During the 1920s and 30s, the British photo magazine, the "Illustrated London News," published an article on the work of three artists who were seminal in the founding of modern space art. It included Lucien Rudaux and Chesley Bonestell. The third artist, equally as brilliant, is all but forgotten today.

In many of his depictions of other worlds—in particular the moon—Scriven Bolton (c1888-1929), developed an uniquely effective technique: he built detailed plaster models of the moon's or planet's surface. These were photographed and Bolton then painted stars and other details onto the final print.


Chesley Bonestell may have been influenced by this technique (as well as his work in the late 1930s and 40s as a special effects artist in Hollywood), since many of his earliest space paintings also employ exquisitely rendered model landscapes. Indeed, some of Bonestell's most famous paintings, such as his iconic "Saturn seen from Titan," look like photos because, in large part, they are photos!

Thomas Simeon Scriven Bolton was not a professional astronomer. He was not a full-time artist, either. Although a member of the staff of the "Illustrated London News" for 15 years, where he specialized in depicting astronomical subjects, he worked as an oil merchant at Bramley, Leeds, where he lived with his widowed mother and sisters. In a field next to his home he had a private observatory, equipped with an 18-inch reflector. For a period of seven years he carried out studies of variable stars, which were published by the Royal Astronomical Society.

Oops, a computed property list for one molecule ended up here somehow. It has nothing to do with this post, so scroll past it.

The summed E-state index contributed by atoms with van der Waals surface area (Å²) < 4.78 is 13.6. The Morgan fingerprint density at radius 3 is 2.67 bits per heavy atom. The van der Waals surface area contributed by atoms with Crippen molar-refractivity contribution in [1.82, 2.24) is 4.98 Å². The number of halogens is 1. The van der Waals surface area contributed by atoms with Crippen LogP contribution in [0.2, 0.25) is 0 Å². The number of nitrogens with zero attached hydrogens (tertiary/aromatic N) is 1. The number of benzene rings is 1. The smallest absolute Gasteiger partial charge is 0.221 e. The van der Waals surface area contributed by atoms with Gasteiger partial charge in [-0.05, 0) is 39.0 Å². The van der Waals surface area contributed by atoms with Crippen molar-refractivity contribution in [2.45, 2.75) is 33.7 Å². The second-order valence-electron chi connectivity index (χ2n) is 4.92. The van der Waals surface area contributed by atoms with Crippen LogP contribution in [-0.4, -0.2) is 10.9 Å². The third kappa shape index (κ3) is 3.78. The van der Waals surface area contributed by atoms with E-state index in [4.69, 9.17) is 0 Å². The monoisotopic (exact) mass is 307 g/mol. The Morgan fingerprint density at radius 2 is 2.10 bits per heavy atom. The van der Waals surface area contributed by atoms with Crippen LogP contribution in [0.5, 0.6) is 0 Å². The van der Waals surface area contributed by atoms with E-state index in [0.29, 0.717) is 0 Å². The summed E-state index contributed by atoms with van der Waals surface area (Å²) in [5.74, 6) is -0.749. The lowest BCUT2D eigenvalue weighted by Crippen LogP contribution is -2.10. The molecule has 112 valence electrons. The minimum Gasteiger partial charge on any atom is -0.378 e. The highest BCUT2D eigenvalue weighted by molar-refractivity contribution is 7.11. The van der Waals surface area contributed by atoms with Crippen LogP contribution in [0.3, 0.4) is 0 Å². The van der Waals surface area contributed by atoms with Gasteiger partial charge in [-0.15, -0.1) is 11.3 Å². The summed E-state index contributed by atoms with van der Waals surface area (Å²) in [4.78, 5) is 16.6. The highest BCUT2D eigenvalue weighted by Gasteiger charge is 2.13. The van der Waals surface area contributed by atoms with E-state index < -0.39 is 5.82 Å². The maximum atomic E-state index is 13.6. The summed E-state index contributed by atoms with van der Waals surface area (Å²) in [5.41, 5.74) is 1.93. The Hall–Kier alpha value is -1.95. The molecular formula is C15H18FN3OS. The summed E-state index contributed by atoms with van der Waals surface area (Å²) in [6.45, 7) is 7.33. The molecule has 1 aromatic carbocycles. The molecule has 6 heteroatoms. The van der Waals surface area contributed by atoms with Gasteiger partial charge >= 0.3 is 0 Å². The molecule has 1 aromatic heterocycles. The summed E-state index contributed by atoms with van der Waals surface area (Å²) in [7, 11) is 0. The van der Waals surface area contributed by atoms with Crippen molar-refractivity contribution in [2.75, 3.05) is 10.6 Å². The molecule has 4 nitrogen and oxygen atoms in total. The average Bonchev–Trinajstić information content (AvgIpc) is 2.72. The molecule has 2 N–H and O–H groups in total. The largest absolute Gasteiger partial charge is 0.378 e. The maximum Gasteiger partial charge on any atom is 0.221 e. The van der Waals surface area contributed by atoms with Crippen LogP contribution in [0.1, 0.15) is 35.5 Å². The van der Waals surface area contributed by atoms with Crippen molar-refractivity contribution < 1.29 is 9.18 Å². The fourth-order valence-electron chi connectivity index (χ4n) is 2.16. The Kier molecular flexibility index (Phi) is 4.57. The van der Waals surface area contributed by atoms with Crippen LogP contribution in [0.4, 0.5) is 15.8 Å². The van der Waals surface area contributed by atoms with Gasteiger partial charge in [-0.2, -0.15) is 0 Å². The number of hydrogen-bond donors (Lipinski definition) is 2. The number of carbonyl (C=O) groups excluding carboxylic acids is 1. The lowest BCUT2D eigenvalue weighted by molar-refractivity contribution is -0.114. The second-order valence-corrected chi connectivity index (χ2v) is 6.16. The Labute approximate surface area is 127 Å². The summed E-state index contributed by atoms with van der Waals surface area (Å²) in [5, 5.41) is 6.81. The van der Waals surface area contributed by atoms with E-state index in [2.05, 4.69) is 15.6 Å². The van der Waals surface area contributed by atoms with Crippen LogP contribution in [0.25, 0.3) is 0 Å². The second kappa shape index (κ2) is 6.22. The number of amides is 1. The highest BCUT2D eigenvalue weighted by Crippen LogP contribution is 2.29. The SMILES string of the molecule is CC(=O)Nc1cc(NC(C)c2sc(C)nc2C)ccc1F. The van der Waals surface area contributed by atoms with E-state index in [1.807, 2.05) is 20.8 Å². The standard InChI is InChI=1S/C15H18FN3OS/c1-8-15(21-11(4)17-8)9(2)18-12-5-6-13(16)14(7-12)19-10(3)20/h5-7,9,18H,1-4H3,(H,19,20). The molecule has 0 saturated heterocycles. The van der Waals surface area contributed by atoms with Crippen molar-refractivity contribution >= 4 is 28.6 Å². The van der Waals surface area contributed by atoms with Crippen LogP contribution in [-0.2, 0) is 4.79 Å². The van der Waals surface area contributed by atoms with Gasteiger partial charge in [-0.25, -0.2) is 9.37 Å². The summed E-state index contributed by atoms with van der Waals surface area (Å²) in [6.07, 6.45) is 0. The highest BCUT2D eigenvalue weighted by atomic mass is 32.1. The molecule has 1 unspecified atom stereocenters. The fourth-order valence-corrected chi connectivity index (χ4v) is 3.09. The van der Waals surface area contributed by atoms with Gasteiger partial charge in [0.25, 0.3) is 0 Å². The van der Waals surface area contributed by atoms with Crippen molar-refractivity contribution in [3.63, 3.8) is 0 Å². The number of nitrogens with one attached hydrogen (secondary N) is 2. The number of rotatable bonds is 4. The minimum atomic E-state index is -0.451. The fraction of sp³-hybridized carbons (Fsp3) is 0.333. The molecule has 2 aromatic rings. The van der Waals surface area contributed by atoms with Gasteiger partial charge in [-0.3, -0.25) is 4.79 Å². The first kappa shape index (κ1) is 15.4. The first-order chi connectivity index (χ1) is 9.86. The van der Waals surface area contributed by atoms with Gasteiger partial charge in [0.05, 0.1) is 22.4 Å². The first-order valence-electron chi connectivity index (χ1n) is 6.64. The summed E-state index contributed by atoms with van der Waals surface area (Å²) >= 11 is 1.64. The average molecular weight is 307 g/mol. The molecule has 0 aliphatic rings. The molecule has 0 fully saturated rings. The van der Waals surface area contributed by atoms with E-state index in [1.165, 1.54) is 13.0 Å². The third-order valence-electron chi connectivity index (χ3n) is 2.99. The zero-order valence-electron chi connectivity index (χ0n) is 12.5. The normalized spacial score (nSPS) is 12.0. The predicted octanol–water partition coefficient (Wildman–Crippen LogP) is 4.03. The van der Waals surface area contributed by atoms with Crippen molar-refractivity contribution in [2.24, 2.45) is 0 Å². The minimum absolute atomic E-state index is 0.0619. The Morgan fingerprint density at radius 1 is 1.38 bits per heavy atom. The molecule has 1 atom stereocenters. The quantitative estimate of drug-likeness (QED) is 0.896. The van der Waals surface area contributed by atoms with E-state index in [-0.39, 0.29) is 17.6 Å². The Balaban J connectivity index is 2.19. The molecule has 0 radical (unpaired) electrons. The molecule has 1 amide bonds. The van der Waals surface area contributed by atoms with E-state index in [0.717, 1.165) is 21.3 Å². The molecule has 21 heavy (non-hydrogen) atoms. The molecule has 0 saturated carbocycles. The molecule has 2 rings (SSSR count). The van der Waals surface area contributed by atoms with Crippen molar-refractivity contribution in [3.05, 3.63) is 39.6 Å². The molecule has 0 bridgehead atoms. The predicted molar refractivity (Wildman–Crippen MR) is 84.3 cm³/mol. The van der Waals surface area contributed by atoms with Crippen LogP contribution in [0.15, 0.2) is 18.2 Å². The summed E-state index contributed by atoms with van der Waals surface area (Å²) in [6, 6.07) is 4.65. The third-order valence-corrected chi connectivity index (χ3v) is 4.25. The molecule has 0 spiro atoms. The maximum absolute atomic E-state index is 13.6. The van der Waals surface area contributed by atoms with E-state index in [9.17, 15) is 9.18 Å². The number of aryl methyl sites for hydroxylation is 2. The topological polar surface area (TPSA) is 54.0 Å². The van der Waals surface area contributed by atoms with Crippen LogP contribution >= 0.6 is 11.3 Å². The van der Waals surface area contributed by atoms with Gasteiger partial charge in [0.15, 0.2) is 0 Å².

The astronomical illustrations he prepared for the magazine were reprinted widely, including US magazines and newspapers. His unusually realistic method of depicting the planets gained him numerous awards, such as a gold medal in the 1908 Franco-British Exhibition.

Bolton died on Christmas Day as he was in the process of installing a new telescope in his observatory. An annual lecture series at the University of Leeds—to which Bolton had bequeathed his 2-foot reflector mirror (now in a private collection)—is named in his honor.